Get Cozy at a Maine Inn this Winter

A number of Maine inns offer a warm winter welcome for those in need of a weekend getaway. Start with The Danforth Inn in Portland’s Arts District. This boutique property offers stylish and comfortable bedrooms, roaring fireplaces and the Southeast Asian cuisine of the Tempo Dulu restaurant. At Among the Lakes Bed and Breakfast in the Belgrade Lakes region, not far from Colby College, a winter’s day is best spent with a good book in the Parlor Library or heading out on the x-c ski and snowshoe trails that lead from the house’s back door. Pampering is the rule at the legendary White Barn Inn in Kennebunk, where the treatments at the Spa and dinner at the restaurant can elevate a stay from a mere getaway to an ultra-sybaritic weekend. Lastly, avoid the summer crowds at Acadia National Park by heading there in winter. If you make the wise choice to stay at The Maples Inn in Bar Harbor, you’ll wake up to stuffed blueberry French toast before hitting the spectacular trails. For more suggestions, check out the list of inns at Visit Maine.
I’ll be back next week with some of my favorite local outfitters around the globe. Have a great weekend and stay active! 

Posted by Steve Jermanok on 02/05/16 at 06:00 AM
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Thursday, March 31, 2016

This is the Year to Finally Paddle the Allagash

Mention the Allagash River to a canoeist and his eyes suddenly become moist and dreamy as he inevitably responds, “Yeah, I'd like to go there someday.” The river has somehow attained legendary stature. Perhaps it's the way the blue streak of water slips off the map of America’s northern fringes, remote and isolated, hundreds of miles from the nearest metropolis. Or maybe it's the legacy of writer, philosopher, and inveterate traveler Henry David Thoreau, who ventured down the waterway a mere 152 years ago, waxing lyrically about the last great frontier in the East in his book, The Maine Woods. Whatever the reason, the 92-mile Allagash Wilderness Waterway continues to lure 10,000-plus paddlers to its shores every summer, turning farfetched dreams into reality.
2016 marks the 50th anniversary of the creation of the Allagash Wilderness Waterway by the people of Maine. So there’s no better time to experience this serene paddle. Chip Cochrane, third-generation guide, will be making his 150th descent down the river this summer with Allagash Canoe Trips. Or join another legend of the river, Gil Gilpatrick, who will be leading a Mahoosuc Guide Service trip down the river September 6-11. Expect to spot many moose slurping the shallow waters at sunrise and sunset.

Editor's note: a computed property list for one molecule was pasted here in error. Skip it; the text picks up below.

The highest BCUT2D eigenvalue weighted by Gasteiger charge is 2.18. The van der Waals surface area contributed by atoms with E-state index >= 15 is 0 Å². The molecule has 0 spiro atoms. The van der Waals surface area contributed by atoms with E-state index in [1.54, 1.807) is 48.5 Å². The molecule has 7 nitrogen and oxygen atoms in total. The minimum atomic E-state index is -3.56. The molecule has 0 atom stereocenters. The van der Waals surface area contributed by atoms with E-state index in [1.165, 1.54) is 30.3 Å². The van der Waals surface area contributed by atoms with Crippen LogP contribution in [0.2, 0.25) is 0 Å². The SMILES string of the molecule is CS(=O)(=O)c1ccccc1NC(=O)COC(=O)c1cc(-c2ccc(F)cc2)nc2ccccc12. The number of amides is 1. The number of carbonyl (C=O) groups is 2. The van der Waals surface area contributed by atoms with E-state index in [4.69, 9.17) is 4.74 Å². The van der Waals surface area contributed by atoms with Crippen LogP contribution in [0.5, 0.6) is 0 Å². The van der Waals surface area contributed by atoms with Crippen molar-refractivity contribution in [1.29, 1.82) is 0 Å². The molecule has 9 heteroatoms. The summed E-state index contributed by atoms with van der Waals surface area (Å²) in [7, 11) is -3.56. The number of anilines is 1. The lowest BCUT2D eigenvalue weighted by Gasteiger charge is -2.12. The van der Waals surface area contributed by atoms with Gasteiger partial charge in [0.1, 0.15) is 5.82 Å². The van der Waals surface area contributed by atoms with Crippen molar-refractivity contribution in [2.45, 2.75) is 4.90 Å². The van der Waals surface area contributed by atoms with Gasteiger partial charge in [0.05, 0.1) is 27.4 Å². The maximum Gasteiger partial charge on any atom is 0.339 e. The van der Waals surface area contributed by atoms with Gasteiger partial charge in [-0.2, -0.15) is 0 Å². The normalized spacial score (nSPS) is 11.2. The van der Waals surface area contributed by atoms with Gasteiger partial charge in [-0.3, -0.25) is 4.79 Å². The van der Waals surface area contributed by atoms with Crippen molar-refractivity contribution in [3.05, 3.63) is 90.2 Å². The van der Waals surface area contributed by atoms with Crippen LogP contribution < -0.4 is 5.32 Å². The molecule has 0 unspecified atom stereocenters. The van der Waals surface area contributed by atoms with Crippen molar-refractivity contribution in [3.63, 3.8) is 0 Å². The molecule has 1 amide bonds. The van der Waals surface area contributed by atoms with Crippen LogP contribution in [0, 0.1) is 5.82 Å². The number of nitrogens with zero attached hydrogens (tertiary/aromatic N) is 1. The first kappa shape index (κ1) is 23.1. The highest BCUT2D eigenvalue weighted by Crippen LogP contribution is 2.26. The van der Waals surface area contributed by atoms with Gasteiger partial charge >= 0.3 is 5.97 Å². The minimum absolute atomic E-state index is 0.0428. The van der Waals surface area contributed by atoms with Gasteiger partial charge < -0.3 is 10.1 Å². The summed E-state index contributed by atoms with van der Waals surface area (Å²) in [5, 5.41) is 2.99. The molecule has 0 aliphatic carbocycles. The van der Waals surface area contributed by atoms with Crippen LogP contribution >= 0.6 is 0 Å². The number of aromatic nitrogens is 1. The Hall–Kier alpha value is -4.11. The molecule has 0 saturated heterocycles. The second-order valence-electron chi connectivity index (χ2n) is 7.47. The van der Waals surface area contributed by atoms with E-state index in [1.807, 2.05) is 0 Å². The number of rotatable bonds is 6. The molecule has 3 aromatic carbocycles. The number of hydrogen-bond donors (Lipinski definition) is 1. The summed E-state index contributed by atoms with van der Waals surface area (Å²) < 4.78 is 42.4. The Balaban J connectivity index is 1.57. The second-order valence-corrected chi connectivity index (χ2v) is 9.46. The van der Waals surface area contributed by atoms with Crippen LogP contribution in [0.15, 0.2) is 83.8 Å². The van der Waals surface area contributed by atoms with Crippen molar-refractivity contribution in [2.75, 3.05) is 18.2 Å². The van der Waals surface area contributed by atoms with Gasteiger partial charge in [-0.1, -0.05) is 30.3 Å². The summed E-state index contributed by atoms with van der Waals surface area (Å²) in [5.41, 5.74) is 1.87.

Posted by Steve Jermanok on 03/31/16 at 06:00 AM
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Monday, April 04, 2016

The Return of the High-Speed CAT Between Portland and Nova Scotia

Last June, I was fortunate to spend six days in Nova Scotia with my sister, Fawn. We took the Nova Star Ferry from Portland, Maine for the 11-hour crossing. The Nova Star ended its service last October and it was just announced last week that the much faster twin-hulled CAT would return, cutting time in half. The service will begin on June 15 and will depart Portland daily at 2:30 pm, arriving in Yarmouth at 9 pm. The ferry will depart from Yarmouth the next morning at 8 am, arriving back in Portland at 1:30 pm. The CAT will be able to carry some 700 passengers and 280 cars. I’ve been to Nova Scotia 3 times in the past 5 years, traveling from Yarmouth in the south all the way to Cape Breton in the north. It’s one of my favorite places to be in Canada, combining stunning scenery with incredibly fresh seafood and live foot-stomping music. I’m happy to design an itinerary of my favorite lodgings, restaurants, and activities for anyone who wants to take advantage of the current rate of exchange, US$1 to CAN$1.30. 


Posted by Steve Jermanok on 04/04/16 at 06:00 AM
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Thursday, April 21, 2016

AMC’s Best Sea Kayaking in New England: 50 Coastal Paddling Adventures from Maine to Connecticut

Registered Maine Guide Michael Daugherty has just come out with a beauty of a book describing his favorite sea kayaking paddles along the New England coast. They include many of my favorites, including the Porcupine Islands near Acadia National Park, Georgetown Island off mid-coast Maine, Castle Neck in Ipswich, Monomoy Island off of Chatham on the Cape, Newport, and Connecticut’s Thimble Islands. Many of these jaunts can be done in a memorable day trip or turned into an overnight, ideal for the novice to more experienced paddler. Daugherty notes the distance of each trip, but far more important discusses the tidal changes and necessary cautions against strong currents and boat traffic. Only an avid paddler with a mind for detail could write such a book and I’ll happily carry it in my dry bag for many joyous days along the coast. 


Posted by Steve Jermanok on 04/21/16 at 06:00 AM
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Longtime Boston Globe travel writer, Steve Jermanok, dishes out his favorite travel locales and provides topical travel information that comes across his desk. is an Austin-Lehman Adventure's Top 125 Best Travel Blog Semi-Finalist